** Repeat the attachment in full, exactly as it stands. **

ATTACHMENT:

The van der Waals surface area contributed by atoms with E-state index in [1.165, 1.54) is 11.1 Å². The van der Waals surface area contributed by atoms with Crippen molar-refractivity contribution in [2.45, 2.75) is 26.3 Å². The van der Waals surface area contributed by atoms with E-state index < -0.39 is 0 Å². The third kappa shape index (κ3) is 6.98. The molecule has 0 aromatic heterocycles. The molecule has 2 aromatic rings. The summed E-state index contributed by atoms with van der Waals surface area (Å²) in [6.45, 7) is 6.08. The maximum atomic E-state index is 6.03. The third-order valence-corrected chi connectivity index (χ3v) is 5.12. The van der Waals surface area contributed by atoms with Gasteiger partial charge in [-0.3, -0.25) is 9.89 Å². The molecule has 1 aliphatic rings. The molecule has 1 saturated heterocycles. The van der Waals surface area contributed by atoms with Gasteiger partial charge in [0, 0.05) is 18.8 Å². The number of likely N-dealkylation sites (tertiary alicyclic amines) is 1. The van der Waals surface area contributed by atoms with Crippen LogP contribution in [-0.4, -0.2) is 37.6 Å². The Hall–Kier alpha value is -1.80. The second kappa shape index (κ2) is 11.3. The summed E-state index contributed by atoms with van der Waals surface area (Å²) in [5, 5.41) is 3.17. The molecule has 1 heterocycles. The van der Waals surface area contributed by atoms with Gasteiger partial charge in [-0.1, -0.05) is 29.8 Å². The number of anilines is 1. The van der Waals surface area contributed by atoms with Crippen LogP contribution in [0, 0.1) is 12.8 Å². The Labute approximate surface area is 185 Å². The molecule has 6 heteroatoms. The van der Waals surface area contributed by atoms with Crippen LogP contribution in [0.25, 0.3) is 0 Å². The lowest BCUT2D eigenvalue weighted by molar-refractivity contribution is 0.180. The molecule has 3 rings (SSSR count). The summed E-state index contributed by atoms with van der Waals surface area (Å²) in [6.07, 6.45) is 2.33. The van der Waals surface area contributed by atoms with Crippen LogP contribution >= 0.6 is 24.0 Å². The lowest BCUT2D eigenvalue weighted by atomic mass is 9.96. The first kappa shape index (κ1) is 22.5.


The van der Waals surface area contributed by atoms with E-state index in [1.165, 1.54) is 11.1 Å². The van der Waals surface area contributed by atoms with Crippen molar-refractivity contribution in [2.45, 2.75) is 26.3 Å². The van der Waals surface area contributed by atoms with E-state index < -0.39 is 0 Å². The third kappa shape index (κ3) is 6.98. The molecule has 0 aromatic heterocycles. The molecule has 2 aromatic rings. The summed E-state index contributed by atoms with van der Waals surface area (Å²) in [6.45, 7) is 6.08. The maximum atomic E-state index is 6.03. The third-order valence-corrected chi connectivity index (χ3v) is 5.12. The van der Waals surface area contributed by atoms with Gasteiger partial charge in [-0.3, -0.25) is 9.89 Å². The molecule has 1 aliphatic rings. The molecule has 1 saturated heterocycles. The van der Waals surface area contributed by atoms with Gasteiger partial charge in [0, 0.05) is 18.8 Å². The number of likely N-dealkylation sites (tertiary alicyclic amines) is 1. The van der Waals surface area contributed by atoms with Crippen LogP contribution in [-0.4, -0.2) is 37.6 Å². The Hall–Kier alpha value is -1.80. The second kappa shape index (κ2) is 11.3. The summed E-state index contributed by atoms with van der Waals surface area (Å²) in [5, 5.41) is 3.17. The molecule has 1 heterocycles. The van der Waals surface area contributed by atoms with Gasteiger partial charge in [-0.1, -0.05) is 29.8 Å². The number of anilines is 1. The van der Waals surface area contributed by atoms with Crippen LogP contribution in [0, 0.1) is 12.8 Å². The Labute approximate surface area is 185 Å². The molecule has 6 heteroatoms. The van der Waals surface area contributed by atoms with Crippen LogP contribution in [0.25, 0.3) is 0 Å². The lowest BCUT2D eigenvalue weighted by molar-refractivity contribution is 0.180. The molecule has 3 rings (SSSR count). The summed E-state index contributed by atoms with van der Waals surface area (Å²) in [6.07, 6.45) is 2.33. The van der Waals surface area contributed by atoms with Crippen LogP contribution >= 0.6 is 24.0 Å². The lowest BCUT2D eigenvalue weighted by atomic mass is 9.96. The first kappa shape index (κ1) is 22.5.